Judge Holley Graham
Pioneering judge, steadfast friend
The Honorable Holley Graham, a retired judge, died October 19, 2014 at his home in Chino, California. He was 91.
At age 10, HB, as friends and family called him, got a paper route. He loved reading the newspaper and, having an enterprising spirit, used his earnings to buy magazines and start his own magazine delivery service. While buying the magazines at a local drug store, he also started a medicine and prescription delivery service. He bought a ham radio and tuned into stations from Chicago and New York, which heightened his awareness of the world.
HB had his first brush with legal greatness as a child. When his parents were at work and his sister Frankie was busy studying (he always swore she read every book in the library), his babysitter was Thorton J. Meacham Jr. Initially refused membership to the New York bar because of his race, Mr. Meacham went on to become one of Harlem’s finest legal advocates and remained licensed into his mid-90s.
Holley went to Lane College at 16. He was so small in stature (he was nicknamed “Bemis” after a very small company town in Madison County, Tennessee) that he could ride the bus for free, as could all kids under 12. He did some spots on a radio show in Memphis and, when advised he needed a catchier radio handle, changed his name from Holsey to Holley.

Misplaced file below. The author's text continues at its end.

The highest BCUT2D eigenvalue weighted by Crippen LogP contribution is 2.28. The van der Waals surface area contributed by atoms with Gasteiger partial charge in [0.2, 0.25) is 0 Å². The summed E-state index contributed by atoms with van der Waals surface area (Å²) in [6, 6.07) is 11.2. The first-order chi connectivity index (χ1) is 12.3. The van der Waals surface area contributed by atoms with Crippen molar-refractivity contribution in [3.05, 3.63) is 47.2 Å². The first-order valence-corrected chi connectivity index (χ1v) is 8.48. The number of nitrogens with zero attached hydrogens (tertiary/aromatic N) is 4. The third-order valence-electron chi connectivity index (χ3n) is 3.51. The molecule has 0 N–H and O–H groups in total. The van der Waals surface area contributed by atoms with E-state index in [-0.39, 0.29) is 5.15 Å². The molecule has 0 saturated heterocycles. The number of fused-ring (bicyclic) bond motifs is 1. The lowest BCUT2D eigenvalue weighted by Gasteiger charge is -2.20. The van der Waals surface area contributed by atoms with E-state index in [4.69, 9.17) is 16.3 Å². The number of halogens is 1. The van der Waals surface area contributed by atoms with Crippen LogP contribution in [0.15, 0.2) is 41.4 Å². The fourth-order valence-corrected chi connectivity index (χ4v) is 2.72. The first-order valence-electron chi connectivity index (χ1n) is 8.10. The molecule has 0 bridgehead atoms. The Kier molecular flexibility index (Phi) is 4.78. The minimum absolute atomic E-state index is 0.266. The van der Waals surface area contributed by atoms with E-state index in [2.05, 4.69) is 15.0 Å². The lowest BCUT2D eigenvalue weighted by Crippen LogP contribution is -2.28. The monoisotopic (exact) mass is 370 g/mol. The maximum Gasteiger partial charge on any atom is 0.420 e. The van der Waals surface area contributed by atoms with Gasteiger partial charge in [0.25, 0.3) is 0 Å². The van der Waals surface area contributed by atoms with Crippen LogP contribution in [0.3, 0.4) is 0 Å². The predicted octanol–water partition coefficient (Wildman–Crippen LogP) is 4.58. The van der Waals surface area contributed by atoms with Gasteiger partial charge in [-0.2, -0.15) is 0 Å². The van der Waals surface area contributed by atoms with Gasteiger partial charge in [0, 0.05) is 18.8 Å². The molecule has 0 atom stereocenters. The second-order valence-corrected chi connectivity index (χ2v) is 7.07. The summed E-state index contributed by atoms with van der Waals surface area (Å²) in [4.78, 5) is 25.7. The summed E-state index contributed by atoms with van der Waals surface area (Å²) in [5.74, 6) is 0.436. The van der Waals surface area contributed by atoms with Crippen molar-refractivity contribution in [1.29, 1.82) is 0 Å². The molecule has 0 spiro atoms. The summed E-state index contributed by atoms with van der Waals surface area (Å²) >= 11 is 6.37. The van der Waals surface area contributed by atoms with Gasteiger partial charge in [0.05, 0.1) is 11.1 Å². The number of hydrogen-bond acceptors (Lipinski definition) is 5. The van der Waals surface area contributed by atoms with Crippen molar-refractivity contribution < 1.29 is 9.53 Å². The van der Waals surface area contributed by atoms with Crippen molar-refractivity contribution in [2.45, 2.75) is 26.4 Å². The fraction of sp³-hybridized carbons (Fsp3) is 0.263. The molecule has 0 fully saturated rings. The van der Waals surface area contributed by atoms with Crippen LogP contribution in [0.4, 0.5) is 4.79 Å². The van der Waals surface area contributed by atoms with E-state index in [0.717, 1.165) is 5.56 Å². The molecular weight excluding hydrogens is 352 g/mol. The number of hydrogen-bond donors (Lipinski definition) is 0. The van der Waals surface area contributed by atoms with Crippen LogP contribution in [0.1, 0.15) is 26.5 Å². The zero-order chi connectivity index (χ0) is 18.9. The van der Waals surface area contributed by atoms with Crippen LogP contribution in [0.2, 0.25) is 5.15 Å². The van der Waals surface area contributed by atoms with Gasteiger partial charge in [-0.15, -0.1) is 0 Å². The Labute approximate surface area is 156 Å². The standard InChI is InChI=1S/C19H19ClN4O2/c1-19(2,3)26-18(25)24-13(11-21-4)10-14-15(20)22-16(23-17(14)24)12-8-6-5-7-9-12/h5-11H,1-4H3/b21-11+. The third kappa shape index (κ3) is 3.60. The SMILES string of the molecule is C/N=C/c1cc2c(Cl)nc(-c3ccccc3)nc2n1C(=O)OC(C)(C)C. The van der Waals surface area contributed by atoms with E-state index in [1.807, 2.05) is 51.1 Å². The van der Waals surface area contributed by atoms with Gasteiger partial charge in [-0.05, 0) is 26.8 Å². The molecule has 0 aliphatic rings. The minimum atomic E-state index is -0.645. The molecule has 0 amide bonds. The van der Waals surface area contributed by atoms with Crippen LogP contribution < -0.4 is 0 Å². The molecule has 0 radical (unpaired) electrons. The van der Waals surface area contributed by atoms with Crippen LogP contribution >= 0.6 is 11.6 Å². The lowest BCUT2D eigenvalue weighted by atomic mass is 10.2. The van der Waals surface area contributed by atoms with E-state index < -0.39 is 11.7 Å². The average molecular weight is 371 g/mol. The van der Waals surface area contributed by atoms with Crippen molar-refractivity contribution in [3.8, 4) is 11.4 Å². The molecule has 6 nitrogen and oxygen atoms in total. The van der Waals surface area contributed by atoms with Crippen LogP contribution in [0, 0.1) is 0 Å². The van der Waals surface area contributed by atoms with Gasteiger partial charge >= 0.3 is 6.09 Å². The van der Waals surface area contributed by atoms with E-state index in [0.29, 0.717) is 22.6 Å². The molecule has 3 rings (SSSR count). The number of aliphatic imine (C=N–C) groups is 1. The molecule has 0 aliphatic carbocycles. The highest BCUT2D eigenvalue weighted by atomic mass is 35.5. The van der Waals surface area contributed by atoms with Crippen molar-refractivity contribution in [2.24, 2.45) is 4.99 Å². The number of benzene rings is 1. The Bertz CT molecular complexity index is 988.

He put his studies on hold when he took a job as a porter on the New York Central Railroad’s 20th Century Limited, which turned into a four-year stint. Holley was a music lover who taught himself to play clarinet and just about every other woodwind instrument, along with some piano. He was a particular fan of swing, especially the music of Artie Shaw, Count Basie and Duke Ellington. He frequented legendary Harlem venues like the Cotton Club, Savoy Ballroom, Minton’s and the Apollo and dabbled in acting, studying the Strasberg method and taking on a role in a Broadway production of “All God’s Children.”
In 1952, he took a job as a radio announcer in Pittsburgh. In 1956, he traveled to Chicago where he worked for a tape recorder manufacturer. When the company sent him to Los Angeles in 1958, he settled there, opening his own electronics repair shop. After meeting Judge David W. Williams, the first African-American federal judge west of the Mississippi, he was inspired to change courses. Holley enrolled in the Southwestern University School of Law, graduating in 1965.
That same year, he joined Martin Luther King Jr. and thousands of demonstrators in the historic march from Selma, Alabama to Montgomery to campaign for voting rights. He said it was the most frightening experience of his life, but he continued to press for racial equality, fighting against inequities like racial profiling.
“If you were a bigot, and he had no need for you, he would just tell you to your face in profane language,” Claremont attorney and longtime friend Linda Battram-Dorosh shared. “But if he needed you for some plan of his, he would ignore it and show the bigot his character for strength and truth and as a can-do capable human being.”
HB was admitted to the bar in 1966 and served as a prosecutor in the Los Angles city attorney’s office. Next, he worked for seven years as a Los Angeles deputy public defender.
“I served alongside Holley in the Los Angeles County Public Defender’s Office in Compton in the late 1960s,” Howard Franklin wrote in an online tribute. “Holley was the finest defense attorney I ever observed, and an equally fine human being. His intelligence was matched by the warmth of his large heart.”